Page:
report, Lloyd’s has upgraded cyberrisk to position 3 from position 12. Despite the growing threat of cyberrisk, many businesses still believe they are able to deal with the risk.
So how can organizations measure information security risk effectively? COBIT 5 recommends aligning IT risk management with the organization’s enterprise risk management framework. However, there is no accurate method for quantifying information security risk. The recently discovered vulnerability in OpenSSL cryptographic library (CVE-2014-0160, or more popularly called Heartbleed) illustrates a serious deficiency in the secure software development life cycle of that popular open source library. What would have been the accurate probability estimate of such a risk prior to the vulnerability disclosure?
There are many standards for measuring resistance and robustness of security devices, e.g., burglar-resistant doors, car alarm systems, electromagnetic shielding, fire protection. Those measurements could be used to help quantify safety and security risk. However there are no defined standards for quantifying information security risk. Nevertheless, there are companies that focus their skills on verifying resistance of information systems against known hacking techniques and tools. These companies are known as ethical hackers or penetration testers.
Unfortunately highly skilled manual work comes at expenses that many businesses cannot afford to spend. A novel approach, which is discussed further in my recent Journal article, is to combine automated vulnerability assessment scanners with the manual work of ethical hackers through a front-end web-based application offered as a Software as a Service (SaaS) solution. The objective is to bring down the cost of such a security audit while increasing the accuracy of risk estimates.
Read Viktor Polic’s recent Journal article:
“Ethical Hacking: The Next Level or the Game Is Not Over?,” ISACA Journal, vol. 4, 2014.
Yo Delmar, CISM, CGEIT
Last year, the Harvard Business Review published a blog post that claimed, “IT governance is killing innovation.” Since then, I have talked to many business executives—both from IT and the business side—on this very subject. Most of them attest to the mounting importance of IT governance, especially in today’s world where technology has become increasingly pervasive across all business activities.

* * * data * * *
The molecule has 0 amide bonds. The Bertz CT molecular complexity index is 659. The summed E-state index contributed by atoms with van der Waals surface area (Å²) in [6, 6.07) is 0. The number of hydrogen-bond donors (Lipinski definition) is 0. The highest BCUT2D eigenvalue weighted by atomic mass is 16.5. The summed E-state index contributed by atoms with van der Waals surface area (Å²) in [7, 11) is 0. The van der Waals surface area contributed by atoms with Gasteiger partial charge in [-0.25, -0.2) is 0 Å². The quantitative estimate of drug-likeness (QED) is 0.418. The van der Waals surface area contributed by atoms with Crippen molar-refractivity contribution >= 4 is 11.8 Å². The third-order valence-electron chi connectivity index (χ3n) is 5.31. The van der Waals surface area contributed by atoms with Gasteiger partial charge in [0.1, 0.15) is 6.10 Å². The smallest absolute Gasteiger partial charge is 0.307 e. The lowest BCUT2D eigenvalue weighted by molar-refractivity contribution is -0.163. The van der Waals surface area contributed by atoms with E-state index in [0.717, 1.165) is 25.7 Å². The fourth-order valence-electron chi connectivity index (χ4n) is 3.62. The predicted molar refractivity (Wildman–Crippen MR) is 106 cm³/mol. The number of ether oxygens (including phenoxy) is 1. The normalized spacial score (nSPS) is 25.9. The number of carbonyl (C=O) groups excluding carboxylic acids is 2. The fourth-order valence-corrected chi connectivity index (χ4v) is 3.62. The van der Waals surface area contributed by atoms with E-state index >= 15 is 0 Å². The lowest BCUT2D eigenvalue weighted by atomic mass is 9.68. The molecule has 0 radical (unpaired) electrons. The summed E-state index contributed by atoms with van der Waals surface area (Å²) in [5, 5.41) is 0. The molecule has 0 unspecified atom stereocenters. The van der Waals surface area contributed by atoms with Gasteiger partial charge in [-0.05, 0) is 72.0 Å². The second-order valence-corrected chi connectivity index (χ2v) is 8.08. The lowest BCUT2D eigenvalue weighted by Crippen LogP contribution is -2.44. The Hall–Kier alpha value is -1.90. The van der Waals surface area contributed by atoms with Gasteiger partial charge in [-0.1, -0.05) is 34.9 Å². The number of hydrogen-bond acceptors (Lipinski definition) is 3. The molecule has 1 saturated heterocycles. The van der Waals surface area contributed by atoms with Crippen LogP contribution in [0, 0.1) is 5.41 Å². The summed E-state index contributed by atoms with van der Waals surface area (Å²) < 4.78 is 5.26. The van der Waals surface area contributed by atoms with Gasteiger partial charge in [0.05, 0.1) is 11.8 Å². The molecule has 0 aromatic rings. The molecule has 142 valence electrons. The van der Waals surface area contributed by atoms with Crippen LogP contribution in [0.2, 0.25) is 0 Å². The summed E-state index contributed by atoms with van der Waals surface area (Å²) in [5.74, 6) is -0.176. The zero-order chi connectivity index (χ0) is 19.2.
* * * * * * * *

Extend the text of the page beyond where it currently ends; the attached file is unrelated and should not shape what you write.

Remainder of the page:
Some of the questions that popped up in our conversations included: Can IT governance programs do more than just manage IT operations and performance? Can IT collaborate better with the business to drive innovation? Can IT governance play a more transformative role in the organization?
I believe the answer to all 3 questions is yes. Robust IT governance programs that provide real insights can actually facilitate business innovation and growth. The keywords are “meaningful metrics and analytics.” When metrics are thoughtfully developed to closely align with both business objectives and the analytics framework, they enable an organization to fine-tune its strategies and to optimize resources toward maximizing its competitive advantage.
IT metrics act as building blocks of a larger business analytics program, which can help organizations make more informed decisions when it comes to opportunities to drive business performance and innovation. Most importantly, IT analytics empower the organization with the strategic, practical and operational insights it needs to invest in IT projects that have the most transformative power.
Here are a few things to consider while developing effective IT metrics and analytics for your IT governance program:
- Ensure that your IT metrics and analytics are defined and directed by enterprise goals, not the other way around.
- Partner with the business to create metrics around emerging technologies, like social media, that can boost brand performance.
- Define metrics that can quickly adapt to a dynamic business and technological environment.
- Choose metrics that are relevant across multiple initiatives, such as IT security, business continuity, disaster recovery, crisis management and asset protection.
- Ensure that people in the organization know what is being measured, how and why.